Tuesday, January 15, 2008

Have the Central Banks Fueled Asset Speculation Again?

Remember the emergency year-end credit provided by central banks in Europe and the U.S. last December? The $500 billion in Europe and the $40 billion in America? The borrowing banks did something with that money. They couldn’t make a profit (or just break even) by putting the money in their vaults. They’d have to re-lend it somewhere.

Banks haven’t been exactly rushing to make mortgage loans; we all know that. And consumer spending has been slowing. So it doesn’t look that the banks are throwing loans at consumers. Where did the money go?

Since the new year began, petroleum has reached as high as $100 a barrel and gold has jumped over $900 an ounce. Why these sudden price rises? It’s not like everyone made a New Year’s resolution to drive more or flash more bling. Did the flood of credit at the end of last year fueled more asset speculation?

Something like that happened in 1999-2000. Fear that Y2K computer malfunctions would result in a credit freeze led the major central banks, including the Fed, to pump a boatload of money into the banking system in the fall of 1999. The sky didn’t fall on Jan. 1, 2000. But the stock market jumped. In particular, the dotcom heavy Nasdaq market rose more than 50% between the fall of 1999 and April 2000. Then, stocks cratered.

As the Fed and other central banks now talk about lowering interest rates, we should be mindful of the potential for unintended consequences. With the dotcom and real estate bubbles and busts fresh in our memories, we should realize that, if credit conditions are now eased further, more asset bubbles may result. Are we prepared for that consequence? After all, asset bubbles are what got us into the current mess.

Let's also consider what asset classes might become bubbly. Real estate is spiraling downwards and will for a while. U.S. stocks aren't a good candidate, with losses from the mortgage mess overhanging the stock market and the declining dollar driving capital overseas. Commodities and foreign stocks are more likely to bubble up. That wouldn't help America. The dotcom and real estate bubbles, although ultimately damaging, at least temporarily increased 401(k) balances and home equity. This, in turn, boosted consumer spending, the engine of the U.S. economy. But few Americans benefit from increases in the price of oil or gold. And only wealthy Americans with plenty of capital to send overseas would profit from a bubble in foreign stocks.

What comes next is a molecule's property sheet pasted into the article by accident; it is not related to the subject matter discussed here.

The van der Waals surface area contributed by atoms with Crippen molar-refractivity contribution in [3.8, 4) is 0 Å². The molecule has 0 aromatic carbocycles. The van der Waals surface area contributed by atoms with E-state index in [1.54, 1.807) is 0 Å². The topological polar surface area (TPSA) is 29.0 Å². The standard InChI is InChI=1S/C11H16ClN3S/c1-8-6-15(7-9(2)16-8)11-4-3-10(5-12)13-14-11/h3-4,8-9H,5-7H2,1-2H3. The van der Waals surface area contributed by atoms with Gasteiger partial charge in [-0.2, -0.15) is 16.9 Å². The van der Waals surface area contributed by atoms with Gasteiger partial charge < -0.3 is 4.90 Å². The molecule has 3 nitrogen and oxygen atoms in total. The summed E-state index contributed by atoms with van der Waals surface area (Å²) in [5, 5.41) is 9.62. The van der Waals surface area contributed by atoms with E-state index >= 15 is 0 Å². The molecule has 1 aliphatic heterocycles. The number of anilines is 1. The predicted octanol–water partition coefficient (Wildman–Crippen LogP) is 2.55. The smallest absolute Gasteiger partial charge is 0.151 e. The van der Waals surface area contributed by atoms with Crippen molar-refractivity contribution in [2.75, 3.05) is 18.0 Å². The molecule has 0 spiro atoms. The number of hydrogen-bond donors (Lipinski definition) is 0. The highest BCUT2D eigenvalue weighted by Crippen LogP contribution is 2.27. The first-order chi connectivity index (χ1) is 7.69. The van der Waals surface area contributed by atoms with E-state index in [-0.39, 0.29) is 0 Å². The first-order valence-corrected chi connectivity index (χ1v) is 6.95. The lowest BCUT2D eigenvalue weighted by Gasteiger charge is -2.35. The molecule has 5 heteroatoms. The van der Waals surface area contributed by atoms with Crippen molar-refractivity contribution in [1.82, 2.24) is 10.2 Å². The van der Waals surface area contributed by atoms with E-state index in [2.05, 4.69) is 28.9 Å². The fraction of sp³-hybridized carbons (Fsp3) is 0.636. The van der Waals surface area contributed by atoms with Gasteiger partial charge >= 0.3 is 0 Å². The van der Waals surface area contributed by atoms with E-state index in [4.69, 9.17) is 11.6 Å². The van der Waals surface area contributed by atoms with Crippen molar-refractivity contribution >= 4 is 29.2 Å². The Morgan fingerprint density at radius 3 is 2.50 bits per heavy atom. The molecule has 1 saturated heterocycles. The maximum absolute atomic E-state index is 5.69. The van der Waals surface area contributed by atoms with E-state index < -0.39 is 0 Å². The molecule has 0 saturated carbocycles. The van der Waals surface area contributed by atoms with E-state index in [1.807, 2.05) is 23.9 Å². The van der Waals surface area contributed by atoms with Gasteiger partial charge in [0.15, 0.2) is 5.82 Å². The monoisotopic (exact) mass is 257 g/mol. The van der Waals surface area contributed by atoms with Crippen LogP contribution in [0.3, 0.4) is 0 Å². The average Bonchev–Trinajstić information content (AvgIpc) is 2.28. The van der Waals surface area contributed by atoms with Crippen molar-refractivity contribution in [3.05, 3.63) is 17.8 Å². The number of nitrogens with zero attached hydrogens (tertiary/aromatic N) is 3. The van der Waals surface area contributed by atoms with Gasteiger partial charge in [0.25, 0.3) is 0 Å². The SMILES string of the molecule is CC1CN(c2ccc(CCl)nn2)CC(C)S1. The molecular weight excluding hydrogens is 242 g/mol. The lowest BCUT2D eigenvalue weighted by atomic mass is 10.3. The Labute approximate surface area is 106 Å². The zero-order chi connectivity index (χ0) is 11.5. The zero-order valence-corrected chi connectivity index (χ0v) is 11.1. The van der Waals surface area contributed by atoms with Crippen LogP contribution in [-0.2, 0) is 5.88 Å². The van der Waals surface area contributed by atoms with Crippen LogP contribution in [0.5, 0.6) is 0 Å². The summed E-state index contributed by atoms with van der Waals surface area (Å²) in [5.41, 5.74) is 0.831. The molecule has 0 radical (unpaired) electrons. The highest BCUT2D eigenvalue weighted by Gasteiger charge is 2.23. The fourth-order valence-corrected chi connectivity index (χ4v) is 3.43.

So the next bubble would probably hurt, but not help. What game plan do the Fed and other central banks have if things get bubbly again?

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2 comments:

Weiner said...

I believe you are wrong in your analysis. The billions of dollars the American banks borrowed were immediately lent out. Look at the weekly published statistics for bank loans. The loans are up by an amount closely correlated to the loans taken at the fed window. Where did they go? To new car or home loans? I think not. These billions of dollars went right to there investment bank's subsidiaries to shore up their holdings of SIVs,CDOs, and other deteriorating financial instruments. If you were really a nice uncle you would lend me a few billion at an ultra low rate and take my junk paper as collateral. Now that would be a relative to write home about.

Leo Wang said...

The bank loan data is consistent with my analysis, which is that the funds loaned by the central banks were reloaned. The hedge funds and other market players that speculate in petroleum, gold and other commodities rely heavily on bank loans--leverage is crucial to how they boost their returns on capital and I strongly suspect they took advantage of the abundance of credit at year end. The entire $540 billion of central bank loans last December couldn't have just been re-loaned to the borrowing banks' subsidiaries. Banking rules wouldn't allow loans to subsidiaries in amounts that large.